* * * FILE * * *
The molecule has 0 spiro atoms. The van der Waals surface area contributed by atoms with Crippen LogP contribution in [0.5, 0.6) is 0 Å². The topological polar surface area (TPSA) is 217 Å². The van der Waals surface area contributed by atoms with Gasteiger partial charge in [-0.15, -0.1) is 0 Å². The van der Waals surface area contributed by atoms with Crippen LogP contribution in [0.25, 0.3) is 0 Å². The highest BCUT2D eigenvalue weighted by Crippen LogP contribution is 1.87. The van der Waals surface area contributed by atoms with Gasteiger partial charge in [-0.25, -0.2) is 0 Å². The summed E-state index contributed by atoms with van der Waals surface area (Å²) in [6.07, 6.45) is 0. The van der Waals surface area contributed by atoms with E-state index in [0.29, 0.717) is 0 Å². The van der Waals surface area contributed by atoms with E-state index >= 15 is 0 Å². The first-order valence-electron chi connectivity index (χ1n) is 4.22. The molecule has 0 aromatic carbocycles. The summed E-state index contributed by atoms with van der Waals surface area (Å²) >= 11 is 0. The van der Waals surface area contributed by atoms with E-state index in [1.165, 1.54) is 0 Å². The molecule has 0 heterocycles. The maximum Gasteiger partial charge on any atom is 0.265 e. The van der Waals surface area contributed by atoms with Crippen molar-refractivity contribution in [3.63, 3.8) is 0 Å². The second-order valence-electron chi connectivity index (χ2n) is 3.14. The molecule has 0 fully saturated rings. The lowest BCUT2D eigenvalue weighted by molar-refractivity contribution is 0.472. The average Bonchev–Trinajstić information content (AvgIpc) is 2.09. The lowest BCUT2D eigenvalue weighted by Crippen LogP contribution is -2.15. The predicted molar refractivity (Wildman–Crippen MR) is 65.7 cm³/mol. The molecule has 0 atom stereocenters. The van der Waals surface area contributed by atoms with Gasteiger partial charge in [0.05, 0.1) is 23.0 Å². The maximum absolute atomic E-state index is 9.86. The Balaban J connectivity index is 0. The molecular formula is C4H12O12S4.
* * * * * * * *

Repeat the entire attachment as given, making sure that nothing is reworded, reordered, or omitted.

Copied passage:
The molecule has 0 spiro atoms. The van der Waals surface area contributed by atoms with Crippen LogP contribution in [0.5, 0.6) is 0 Å². The topological polar surface area (TPSA) is 217 Å². The van der Waals surface area contributed by atoms with Gasteiger partial charge in [-0.15, -0.1) is 0 Å². The van der Waals surface area contributed by atoms with Crippen LogP contribution in [0.25, 0.3) is 0 Å². The highest BCUT2D eigenvalue weighted by Crippen LogP contribution is 1.87. The van der Waals surface area contributed by atoms with Gasteiger partial charge in [-0.25, -0.2) is 0 Å². The summed E-state index contributed by atoms with van der Waals surface area (Å²) in [6.07, 6.45) is 0. The van der Waals surface area contributed by atoms with E-state index in [0.29, 0.717) is 0 Å². The van der Waals surface area contributed by atoms with E-state index >= 15 is 0 Å². The first-order valence-electron chi connectivity index (χ1n) is 4.22. The molecule has 0 aromatic carbocycles. The summed E-state index contributed by atoms with van der Waals surface area (Å²) >= 11 is 0. The van der Waals surface area contributed by atoms with E-state index in [1.165, 1.54) is 0 Å². The molecule has 0 heterocycles. The maximum Gasteiger partial charge on any atom is 0.265 e. The van der Waals surface area contributed by atoms with Crippen molar-refractivity contribution in [3.63, 3.8) is 0 Å². The second-order valence-electron chi connectivity index (χ2n) is 3.14. The molecule has 0 fully saturated rings. The lowest BCUT2D eigenvalue weighted by molar-refractivity contribution is 0.472. The average Bonchev–Trinajstić information content (AvgIpc) is 2.09. The lowest BCUT2D eigenvalue weighted by Crippen LogP contribution is -2.15. The predicted molar refractivity (Wildman–Crippen MR) is 65.7 cm³/mol. The molecule has 0 atom stereocenters. The van der Waals surface area contributed by atoms with Gasteiger partial charge in [0.05, 0.1) is 23.0 Å². The maximum absolute atomic E-state index is 9.86. The Balaban J connectivity index is 0. The molecular formula is C4H12O12S4.